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For further information, or to request an interview, please contact: 

Christian Freymeyer, Press & Digital Media Coordinator, Financial Transparency Coalition at:

cfreymeyer@financialtransparency.org or +1.410.490.6850

Notes to Editors:

  • The Tax Transparency Package is the first of a set of measures which will be followed up by a Corporate Tax Package in June. This will be implemented from the summer onwards, under the new Luxembourg presidency.

 

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The world can’t afford to exclude developing countries from new anti-tax evasion system http://www.financialtransparency.org/2015/03/16/the-world-cant-afford-to-exclude-developing-countries-from-new-anti-tax-evasion-system/ http://www.financialtransparency.org/2015/03/16/the-world-cant-afford-to-exclude-developing-countries-from-new-anti-tax-evasion-system/#comments Mon, 16 Mar 2015 13:43:41 +0000 http://www.financialtransparency.org/?p=25923 BRUSSELS—Weeks after the shocking revelations of wide-spread tax evasion at HSBC’s Swiss branch, a new report from a European Commission expert group on the Automatic Exchange of Financial Information (AEFI) makes it clear that the world can’t afford to exclude developing countries from new anti-tax evasion measures. The expert group set out to address a number of questions around new efforts to clamp down on tax evasion through the automatic exchange of financial information between governments. Composed of business and industry associations, as well as some civil society groups, including the Financial Transparency Coalition (FTC), the panel concluded that the strongest cross-border exchange is one that includes all countries, not just the ones who are deemed ready to participate from the start.]]>  In the wake of ‘SwissLeaks’, European Commission expert group publishes recommendations on new anti-tax evasion measures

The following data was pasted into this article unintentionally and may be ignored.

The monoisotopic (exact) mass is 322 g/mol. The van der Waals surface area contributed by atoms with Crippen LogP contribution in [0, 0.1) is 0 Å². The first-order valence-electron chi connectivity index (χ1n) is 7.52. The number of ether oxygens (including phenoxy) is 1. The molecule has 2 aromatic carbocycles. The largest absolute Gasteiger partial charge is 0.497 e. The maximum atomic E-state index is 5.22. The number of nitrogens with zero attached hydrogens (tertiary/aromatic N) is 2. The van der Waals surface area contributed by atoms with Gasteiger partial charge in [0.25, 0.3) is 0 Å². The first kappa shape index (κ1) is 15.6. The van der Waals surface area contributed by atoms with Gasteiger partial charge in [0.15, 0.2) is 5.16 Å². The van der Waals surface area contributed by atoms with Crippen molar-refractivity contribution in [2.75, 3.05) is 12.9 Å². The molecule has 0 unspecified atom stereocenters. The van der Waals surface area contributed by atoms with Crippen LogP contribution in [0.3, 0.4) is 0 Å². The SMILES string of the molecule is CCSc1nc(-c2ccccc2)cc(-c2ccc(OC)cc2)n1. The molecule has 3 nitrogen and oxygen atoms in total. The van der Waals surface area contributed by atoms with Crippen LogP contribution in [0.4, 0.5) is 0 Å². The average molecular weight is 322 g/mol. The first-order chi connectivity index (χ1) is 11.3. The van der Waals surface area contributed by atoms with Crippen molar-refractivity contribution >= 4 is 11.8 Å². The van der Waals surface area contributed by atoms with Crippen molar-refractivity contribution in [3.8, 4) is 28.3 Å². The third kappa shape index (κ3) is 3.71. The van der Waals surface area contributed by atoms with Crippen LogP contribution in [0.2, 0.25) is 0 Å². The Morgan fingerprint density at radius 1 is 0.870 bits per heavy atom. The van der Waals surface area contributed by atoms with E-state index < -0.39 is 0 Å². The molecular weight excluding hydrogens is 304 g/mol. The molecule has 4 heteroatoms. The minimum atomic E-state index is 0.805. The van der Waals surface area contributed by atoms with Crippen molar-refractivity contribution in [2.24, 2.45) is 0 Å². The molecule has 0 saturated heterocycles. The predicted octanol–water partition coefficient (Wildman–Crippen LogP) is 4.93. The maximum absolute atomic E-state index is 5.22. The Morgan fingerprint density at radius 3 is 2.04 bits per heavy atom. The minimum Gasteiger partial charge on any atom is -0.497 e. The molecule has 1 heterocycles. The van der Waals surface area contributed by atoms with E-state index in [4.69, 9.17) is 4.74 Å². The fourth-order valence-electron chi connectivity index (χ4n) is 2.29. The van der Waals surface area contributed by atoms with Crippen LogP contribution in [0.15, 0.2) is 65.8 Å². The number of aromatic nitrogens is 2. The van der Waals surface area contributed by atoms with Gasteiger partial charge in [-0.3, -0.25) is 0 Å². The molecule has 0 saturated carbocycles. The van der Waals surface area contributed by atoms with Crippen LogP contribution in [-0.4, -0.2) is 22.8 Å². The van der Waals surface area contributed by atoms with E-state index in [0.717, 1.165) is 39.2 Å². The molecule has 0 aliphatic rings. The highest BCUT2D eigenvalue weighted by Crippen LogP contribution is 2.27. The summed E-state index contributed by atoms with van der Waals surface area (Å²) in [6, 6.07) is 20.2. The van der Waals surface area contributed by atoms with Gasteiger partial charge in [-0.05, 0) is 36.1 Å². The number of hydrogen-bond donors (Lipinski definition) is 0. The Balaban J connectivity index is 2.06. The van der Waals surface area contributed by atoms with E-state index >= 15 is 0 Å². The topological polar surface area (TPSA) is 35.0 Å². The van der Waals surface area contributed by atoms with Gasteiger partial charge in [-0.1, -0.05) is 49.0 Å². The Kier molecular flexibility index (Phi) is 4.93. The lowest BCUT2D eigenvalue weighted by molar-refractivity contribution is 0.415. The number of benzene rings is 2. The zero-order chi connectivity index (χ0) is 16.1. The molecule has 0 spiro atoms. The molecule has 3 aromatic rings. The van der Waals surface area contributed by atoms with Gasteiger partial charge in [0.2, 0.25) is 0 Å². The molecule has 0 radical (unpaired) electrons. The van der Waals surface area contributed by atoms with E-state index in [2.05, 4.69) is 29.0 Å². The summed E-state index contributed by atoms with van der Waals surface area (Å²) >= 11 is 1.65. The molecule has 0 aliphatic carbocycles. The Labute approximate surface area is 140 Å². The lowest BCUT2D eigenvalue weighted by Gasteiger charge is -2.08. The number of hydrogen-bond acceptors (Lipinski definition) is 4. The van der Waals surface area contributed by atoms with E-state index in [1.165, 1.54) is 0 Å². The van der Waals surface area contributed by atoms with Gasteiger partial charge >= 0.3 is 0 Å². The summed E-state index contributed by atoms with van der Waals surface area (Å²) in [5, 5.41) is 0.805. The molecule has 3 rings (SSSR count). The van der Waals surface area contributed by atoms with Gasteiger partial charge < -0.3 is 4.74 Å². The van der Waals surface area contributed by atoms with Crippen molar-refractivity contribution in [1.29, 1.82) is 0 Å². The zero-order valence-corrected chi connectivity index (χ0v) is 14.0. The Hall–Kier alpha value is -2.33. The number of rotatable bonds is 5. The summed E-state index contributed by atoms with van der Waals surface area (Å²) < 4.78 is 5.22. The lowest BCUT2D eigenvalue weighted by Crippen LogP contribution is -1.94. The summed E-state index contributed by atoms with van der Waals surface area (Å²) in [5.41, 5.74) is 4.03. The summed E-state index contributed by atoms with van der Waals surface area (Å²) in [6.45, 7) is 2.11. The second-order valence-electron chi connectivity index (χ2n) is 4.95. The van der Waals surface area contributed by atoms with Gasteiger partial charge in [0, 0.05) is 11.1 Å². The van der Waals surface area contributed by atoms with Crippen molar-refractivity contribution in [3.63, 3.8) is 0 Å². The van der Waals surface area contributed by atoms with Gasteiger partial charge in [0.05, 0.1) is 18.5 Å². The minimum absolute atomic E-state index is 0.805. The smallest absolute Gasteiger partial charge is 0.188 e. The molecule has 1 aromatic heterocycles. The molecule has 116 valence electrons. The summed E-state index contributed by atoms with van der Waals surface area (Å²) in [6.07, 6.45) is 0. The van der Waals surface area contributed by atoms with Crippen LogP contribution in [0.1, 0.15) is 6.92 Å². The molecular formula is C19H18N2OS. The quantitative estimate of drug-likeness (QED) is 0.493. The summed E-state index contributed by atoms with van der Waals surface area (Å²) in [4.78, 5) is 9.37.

For Immediate Release

BRUSSELS—Weeks after the shocking revelations of wide-spread tax evasion at HSBC’s Swiss branch, a new report from a European Commission expert group on the Automatic Exchange of Financial Information (AEFI) makes it clear that the world can’t afford to exclude developing countries from new anti-tax evasion measures.

The expert group set out to address a number of questions around new efforts to clamp down on tax evasion through the automatic exchange of financial information between governments. Composed of business and industry associations, as well as some civil society groups, including the Financial Transparency Coalition (FTC), the panel concluded that the strongest cross-border exchange is one that includes all countries, not just the ones who are deemed ready to participate from the start.

“If you set up a system that is poised to leave some countries out, you risk creating a vacuum that’s easily filled by secrecy and a system that lacks accountability, said Koen Roovers, Lead EU Advocate for the FTC and member of the expert group. “By excluding some countries, you may actually be helping to create new tax havens, which is completely contrary to the purpose of the new system.”

The current global standard being developed contains a reciprocity clause, meaning that a country can only receive information about its citizens’ accounts abroad if it can share information from its own financial institutions. But many low-income countries don’t yet have the capacity or technological requirements needed.

The expert group suggested the possibility of a “phased approach” for developing countries, allowing them to receive information while they build the capacity and technological requirements to share their own.